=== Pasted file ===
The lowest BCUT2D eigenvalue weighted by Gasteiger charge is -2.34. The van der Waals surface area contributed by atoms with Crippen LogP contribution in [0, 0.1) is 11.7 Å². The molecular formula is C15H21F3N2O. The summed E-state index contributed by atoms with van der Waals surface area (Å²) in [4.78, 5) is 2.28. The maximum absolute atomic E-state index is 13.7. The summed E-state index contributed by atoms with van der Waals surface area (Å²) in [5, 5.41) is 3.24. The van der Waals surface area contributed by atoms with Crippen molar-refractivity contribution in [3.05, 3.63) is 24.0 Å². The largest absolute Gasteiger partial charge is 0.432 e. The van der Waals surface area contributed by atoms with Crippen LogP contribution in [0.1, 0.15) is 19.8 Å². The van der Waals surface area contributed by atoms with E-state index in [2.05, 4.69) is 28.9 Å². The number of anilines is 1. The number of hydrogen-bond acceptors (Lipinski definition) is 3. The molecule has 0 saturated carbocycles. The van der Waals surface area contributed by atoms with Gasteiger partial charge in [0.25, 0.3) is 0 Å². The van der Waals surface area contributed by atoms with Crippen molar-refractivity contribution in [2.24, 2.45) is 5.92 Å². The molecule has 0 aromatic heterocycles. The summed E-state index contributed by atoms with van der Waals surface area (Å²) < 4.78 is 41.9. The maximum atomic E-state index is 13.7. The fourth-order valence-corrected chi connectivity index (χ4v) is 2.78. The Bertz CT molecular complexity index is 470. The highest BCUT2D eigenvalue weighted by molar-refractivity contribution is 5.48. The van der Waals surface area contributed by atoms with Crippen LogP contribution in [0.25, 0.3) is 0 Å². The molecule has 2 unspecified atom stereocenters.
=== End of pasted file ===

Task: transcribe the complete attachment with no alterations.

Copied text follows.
The lowest BCUT2D eigenvalue weighted by Gasteiger charge is -2.34. The van der Waals surface area contributed by atoms with Crippen LogP contribution in [0, 0.1) is 11.7 Å². The molecular formula is C15H21F3N2O. The summed E-state index contributed by atoms with van der Waals surface area (Å²) in [4.78, 5) is 2.28. The maximum absolute atomic E-state index is 13.7. The summed E-state index contributed by atoms with van der Waals surface area (Å²) in [5, 5.41) is 3.24. The van der Waals surface area contributed by atoms with Crippen molar-refractivity contribution in [3.05, 3.63) is 24.0 Å². The largest absolute Gasteiger partial charge is 0.432 e. The van der Waals surface area contributed by atoms with Crippen LogP contribution in [0.1, 0.15) is 19.8 Å². The van der Waals surface area contributed by atoms with E-state index in [2.05, 4.69) is 28.9 Å². The number of anilines is 1. The number of hydrogen-bond acceptors (Lipinski definition) is 3. The molecule has 0 saturated carbocycles. The van der Waals surface area contributed by atoms with Gasteiger partial charge in [0.25, 0.3) is 0 Å². The van der Waals surface area contributed by atoms with Crippen molar-refractivity contribution in [2.24, 2.45) is 5.92 Å². The molecule has 0 aromatic heterocycles. The summed E-state index contributed by atoms with van der Waals surface area (Å²) < 4.78 is 41.9. The maximum atomic E-state index is 13.7. The fourth-order valence-corrected chi connectivity index (χ4v) is 2.78. The Bertz CT molecular complexity index is 470. The highest BCUT2D eigenvalue weighted by molar-refractivity contribution is 5.48. The van der Waals surface area contributed by atoms with Crippen LogP contribution in [0.25, 0.3) is 0 Å². The molecule has 2 unspecified atom stereocenters.